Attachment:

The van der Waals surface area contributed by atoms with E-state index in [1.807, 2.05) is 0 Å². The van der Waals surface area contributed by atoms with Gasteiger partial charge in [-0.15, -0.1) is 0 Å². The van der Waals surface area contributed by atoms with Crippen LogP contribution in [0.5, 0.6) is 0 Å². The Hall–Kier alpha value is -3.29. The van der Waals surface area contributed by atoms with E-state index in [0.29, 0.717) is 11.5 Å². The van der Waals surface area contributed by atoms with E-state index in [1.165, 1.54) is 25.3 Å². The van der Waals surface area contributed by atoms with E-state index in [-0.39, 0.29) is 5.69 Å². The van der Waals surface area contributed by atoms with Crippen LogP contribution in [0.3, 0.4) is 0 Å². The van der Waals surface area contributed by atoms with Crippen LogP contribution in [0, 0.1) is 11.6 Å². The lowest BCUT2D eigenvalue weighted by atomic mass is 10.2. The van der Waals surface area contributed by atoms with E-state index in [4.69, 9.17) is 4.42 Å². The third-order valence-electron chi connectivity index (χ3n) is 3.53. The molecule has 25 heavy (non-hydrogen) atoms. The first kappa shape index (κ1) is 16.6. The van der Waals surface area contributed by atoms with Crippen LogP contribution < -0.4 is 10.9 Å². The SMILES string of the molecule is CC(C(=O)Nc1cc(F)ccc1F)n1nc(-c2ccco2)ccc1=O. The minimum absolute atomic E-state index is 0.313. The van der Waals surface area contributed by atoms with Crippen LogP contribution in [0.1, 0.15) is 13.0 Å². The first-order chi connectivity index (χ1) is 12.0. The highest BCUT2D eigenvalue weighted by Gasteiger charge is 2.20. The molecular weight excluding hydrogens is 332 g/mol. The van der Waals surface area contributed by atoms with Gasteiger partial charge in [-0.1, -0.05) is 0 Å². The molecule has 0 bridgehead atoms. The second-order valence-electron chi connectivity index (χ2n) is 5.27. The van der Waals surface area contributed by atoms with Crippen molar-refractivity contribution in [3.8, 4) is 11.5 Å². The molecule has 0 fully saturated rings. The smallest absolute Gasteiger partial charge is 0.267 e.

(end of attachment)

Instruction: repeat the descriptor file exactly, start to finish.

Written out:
The van der Waals surface area contributed by atoms with E-state index in [1.807, 2.05) is 0 Å². The van der Waals surface area contributed by atoms with Gasteiger partial charge in [-0.15, -0.1) is 0 Å². The van der Waals surface area contributed by atoms with Crippen LogP contribution in [0.5, 0.6) is 0 Å². The Hall–Kier alpha value is -3.29. The van der Waals surface area contributed by atoms with E-state index in [0.29, 0.717) is 11.5 Å². The van der Waals surface area contributed by atoms with E-state index in [1.165, 1.54) is 25.3 Å². The van der Waals surface area contributed by atoms with E-state index in [-0.39, 0.29) is 5.69 Å². The van der Waals surface area contributed by atoms with Crippen LogP contribution in [0.3, 0.4) is 0 Å². The van der Waals surface area contributed by atoms with Crippen LogP contribution in [0, 0.1) is 11.6 Å². The lowest BCUT2D eigenvalue weighted by atomic mass is 10.2. The van der Waals surface area contributed by atoms with E-state index in [4.69, 9.17) is 4.42 Å². The third-order valence-electron chi connectivity index (χ3n) is 3.53. The molecule has 25 heavy (non-hydrogen) atoms. The first kappa shape index (κ1) is 16.6. The van der Waals surface area contributed by atoms with Crippen LogP contribution < -0.4 is 10.9 Å². The SMILES string of the molecule is CC(C(=O)Nc1cc(F)ccc1F)n1nc(-c2ccco2)ccc1=O. The minimum absolute atomic E-state index is 0.313. The van der Waals surface area contributed by atoms with Crippen LogP contribution in [0.1, 0.15) is 13.0 Å². The first-order chi connectivity index (χ1) is 12.0. The highest BCUT2D eigenvalue weighted by Gasteiger charge is 2.20. The molecular weight excluding hydrogens is 332 g/mol. The van der Waals surface area contributed by atoms with Gasteiger partial charge in [-0.1, -0.05) is 0 Å². The molecule has 0 bridgehead atoms. The second-order valence-electron chi connectivity index (χ2n) is 5.27. The van der Waals surface area contributed by atoms with Crippen molar-refractivity contribution in [3.8, 4) is 11.5 Å². The molecule has 0 fully saturated rings. The smallest absolute Gasteiger partial charge is 0.267 e.